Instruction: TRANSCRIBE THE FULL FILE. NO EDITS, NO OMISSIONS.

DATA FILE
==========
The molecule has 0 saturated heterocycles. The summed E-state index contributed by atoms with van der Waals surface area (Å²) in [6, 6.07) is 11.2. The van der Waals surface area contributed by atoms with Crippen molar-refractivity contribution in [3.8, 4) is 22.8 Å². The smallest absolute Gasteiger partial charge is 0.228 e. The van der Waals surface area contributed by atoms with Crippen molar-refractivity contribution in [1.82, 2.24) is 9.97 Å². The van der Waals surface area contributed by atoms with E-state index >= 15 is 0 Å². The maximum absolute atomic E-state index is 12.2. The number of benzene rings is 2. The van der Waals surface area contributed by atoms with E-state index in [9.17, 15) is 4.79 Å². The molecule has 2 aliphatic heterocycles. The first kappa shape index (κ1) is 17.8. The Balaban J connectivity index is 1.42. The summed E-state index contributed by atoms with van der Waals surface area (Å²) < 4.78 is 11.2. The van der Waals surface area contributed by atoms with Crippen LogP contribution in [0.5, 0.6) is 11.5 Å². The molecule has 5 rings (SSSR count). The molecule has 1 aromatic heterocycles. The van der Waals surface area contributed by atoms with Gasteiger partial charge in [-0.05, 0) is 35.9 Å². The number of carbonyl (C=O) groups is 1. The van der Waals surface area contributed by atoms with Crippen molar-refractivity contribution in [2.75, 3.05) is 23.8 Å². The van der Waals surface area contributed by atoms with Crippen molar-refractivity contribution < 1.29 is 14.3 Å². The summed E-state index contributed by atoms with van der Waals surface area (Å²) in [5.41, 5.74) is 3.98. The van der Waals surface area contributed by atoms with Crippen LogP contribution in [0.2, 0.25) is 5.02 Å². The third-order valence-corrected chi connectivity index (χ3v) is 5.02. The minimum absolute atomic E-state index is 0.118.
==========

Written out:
The molecule has 0 saturated heterocycles. The summed E-state index contributed by atoms with van der Waals surface area (Å²) in [6, 6.07) is 11.2. The van der Waals surface area contributed by atoms with Crippen molar-refractivity contribution in [3.8, 4) is 22.8 Å². The smallest absolute Gasteiger partial charge is 0.228 e. The van der Waals surface area contributed by atoms with Crippen molar-refractivity contribution in [1.82, 2.24) is 9.97 Å². The van der Waals surface area contributed by atoms with E-state index >= 15 is 0 Å². The maximum absolute atomic E-state index is 12.2. The number of benzene rings is 2. The van der Waals surface area contributed by atoms with E-state index in [9.17, 15) is 4.79 Å². The molecule has 2 aliphatic heterocycles. The first kappa shape index (κ1) is 17.8. The Balaban J connectivity index is 1.42. The summed E-state index contributed by atoms with van der Waals surface area (Å²) < 4.78 is 11.2. The van der Waals surface area contributed by atoms with Crippen LogP contribution in [0.5, 0.6) is 11.5 Å². The molecule has 5 rings (SSSR count). The molecule has 1 aromatic heterocycles. The van der Waals surface area contributed by atoms with Gasteiger partial charge in [-0.05, 0) is 35.9 Å². The number of carbonyl (C=O) groups is 1. The van der Waals surface area contributed by atoms with Crippen molar-refractivity contribution in [2.75, 3.05) is 23.8 Å². The van der Waals surface area contributed by atoms with Crippen molar-refractivity contribution < 1.29 is 14.3 Å². The summed E-state index contributed by atoms with van der Waals surface area (Å²) in [5.41, 5.74) is 3.98. The van der Waals surface area contributed by atoms with Crippen LogP contribution in [0.2, 0.25) is 5.02 Å². The third-order valence-corrected chi connectivity index (χ3v) is 5.02. The minimum absolute atomic E-state index is 0.118.